Andean heritage

Dawn of agriculture
Incan myths relate that the Creator, Viracocha, caused the sun, moon and stars to emerge from Lake Titicaca. He also created agriculture when he sent his two sons to the human realm to study and classify the plants that grew there. They taught the people how to sow crops and how to use them so that they would never lack food.

The potato’s story begins about 8,000 years ago near Lake Titicaca, which sits at 3,800 m (12,500 ft) above sea level in the Andes mountain range of South America, on the border between Bolivia and Peru. There, research indicates, communities of hunters and gatherers who had first entered the South American continent at least 7,000 years before began domesticating wild potato plants that grew around the lake in abundance.

Some 200 species of wild potatoes are found in the Americas. But it was in the Central Andes that farmers succeeded in selecting and improving the first of what was to become, over the following millennia, a staggering range of tuber crops. In fact, what we know as “the potato” (Solanum species tuberosum) contains just a fragment of the genetic diversity found in the seven recognized potato species and 5,000 potato varieties still grown in the Andes.
Although Andean farmers cultivated many food crops – including tomatoes, beans and maize – their potato varieties proved particularly suited to the quechua or “valley” zone, which extends at altitudes of from 3,100 to 3,500 m (10,200 – 11,500 ft) along the slopes of the Central Andes (among Andean peoples, the quechua was known as the zone of “civilization”). But farmers also developed a frost-resistant potato species that survives on the alpine tundra of the puna zone at 4,300 m (14,100 ft).

The food security provided by maize and potato – consolidated by the development of irrigation and terracing – allowed the emergence around 500 AD of the Huari civilization in the highland Ayacucho basin. Around the same time, the city state of Tiahuanacu rose near Lake Titicaca, thanks largely to its sophisticated “raised field” technology – elevated soil beds lined with water canals – which produced potato yields estimated at 10 tonnes per hectare (4.4 tons per acre). At its height, around 800 AD, Tiahuanacu and neighbouring valleys are believed to have sustained a population of 500,000 or more.

Meteoric rise. The collapse of Huari and Tiahuanacu between 1000 and 1200 led to a period of turmoil that ended with the meteoric rise of the Incas in the Cusco valley around 1400. In less than 100 years, they created the largest state in pre-Columbian America, extending from present-day Argentina to Colombia.
The Incas adopted and improved the agricultural advances of previous highland cultures, and gave special importance to maize production. But the potato was fundamental to their empire’s food security: in the Incas’ vast network of state storehouses, potato – especially a freeze-dried potato product called chuño – was one of the main food items, used to feed officials, soldiers and corvée labourers and as an emergency stock after crop failures.

The Spanish invasion, in 1532, spelt the end of the Incas – but not of the potato. For, throughout Andean history, the potato – in all its forms – was profoundly a “people’s food”, playing a central role the Andean vision of the world (time, for example, was measured by how long it took to cook a pot of potatoes).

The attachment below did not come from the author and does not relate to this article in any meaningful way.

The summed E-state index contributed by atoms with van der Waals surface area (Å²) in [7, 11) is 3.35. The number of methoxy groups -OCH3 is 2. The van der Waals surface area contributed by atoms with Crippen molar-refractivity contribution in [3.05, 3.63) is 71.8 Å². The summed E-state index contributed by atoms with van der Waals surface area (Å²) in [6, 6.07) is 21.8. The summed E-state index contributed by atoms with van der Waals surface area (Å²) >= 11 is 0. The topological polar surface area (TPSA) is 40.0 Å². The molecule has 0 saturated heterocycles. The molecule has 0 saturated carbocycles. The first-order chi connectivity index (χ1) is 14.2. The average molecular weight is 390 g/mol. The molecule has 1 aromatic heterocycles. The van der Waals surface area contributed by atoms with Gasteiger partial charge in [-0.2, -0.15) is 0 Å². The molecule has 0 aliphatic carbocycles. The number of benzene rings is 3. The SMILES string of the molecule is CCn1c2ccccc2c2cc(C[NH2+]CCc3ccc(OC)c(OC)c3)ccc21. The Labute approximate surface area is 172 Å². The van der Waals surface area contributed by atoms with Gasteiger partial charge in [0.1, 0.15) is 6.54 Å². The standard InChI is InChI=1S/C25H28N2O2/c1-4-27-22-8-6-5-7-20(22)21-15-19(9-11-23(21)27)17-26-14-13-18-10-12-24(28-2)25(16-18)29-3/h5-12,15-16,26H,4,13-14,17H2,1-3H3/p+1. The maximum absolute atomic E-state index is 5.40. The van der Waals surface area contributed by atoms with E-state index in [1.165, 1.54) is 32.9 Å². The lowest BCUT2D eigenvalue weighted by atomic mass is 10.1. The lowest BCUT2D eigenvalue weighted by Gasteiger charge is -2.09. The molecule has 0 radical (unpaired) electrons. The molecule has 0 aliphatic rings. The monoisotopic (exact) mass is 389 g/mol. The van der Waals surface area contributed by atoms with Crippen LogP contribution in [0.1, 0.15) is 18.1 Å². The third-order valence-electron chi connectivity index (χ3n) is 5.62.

Farmers in some parts of the high Andes still measure land in topo, the area a family needs to grow their potato supply – a topo is larger at higher altitudes, where plots need to lie fallow for longer. They classify potatoes not only by species and variety, but by the ecological niche where the tubers grow best, and it is not unusual to find four or five species cultivated on a single, small plot of land.
Planting tubers remains the most important activity of the farming year near Lake Titicaca, where the potato is known as Mama Jatha, or mother of growth. The potato remains the seed of Andean society.

Diffusion

Papa, patata, potato…
While the Incas called it papa (as do modern-day Latin Americans), Spaniards called the potato patata, apparently confusing it with another New World crop, the sweet potato (known as batata). In 1797, the English herbalist Gerard referred to the sweet potato as “common potatoes”, and for many years S. tuberosum was known as the “Virginia potato” or “Irish potato” before finally displacing batata as the potato.

The diffusion of the potato from the Andes to the rest of the globe reads like an adventure story, but it began with a tragedy. The Spanish conquest of Peru between 1532 and 1572 destroyed the Inca civilization and caused the deaths – from war, disease and despair – of at least half the population.
The conquistadores came in search of gold, but the real treasure they took back to Europe was Solanum tuberosum. The first evidence of potato growing in Europe dates from 1565, on Spain’s Canary Islands. By 1573, potato was cultivated on the Spanish mainland. Soon, tubers were being sent around Europe as exotic gifts – from the Spanish court to the Pope in Rome, from Rome to the papal ambassador in Mons, and from there to a botanist in Vienna. Potatoes were grown in London in 1597 and reached France and the Netherlands soon after.
But once the plant had been added to botanical gardens and herbalists’ encyclopaedias, interest waned. European aristocracy admired its flowers, but the tubers were considered fit only for pigs and the destitute. Superstitious peasants believed the potato was poisonous. At the same time, however, Europe’s “Age of Discovery” had begun, and among the first to appreciate potatoes as food were sailors who took tubers to consume on ocean voyages. That is how the potato reached India, China and Japan early in the 17th century.
The potato also received an unusually warm welcome in Ireland, where it proved suited to the cool air and moist soils. Irish immigrants took the tuber – and the name, “Irish potato” – to North America in the early 1700s.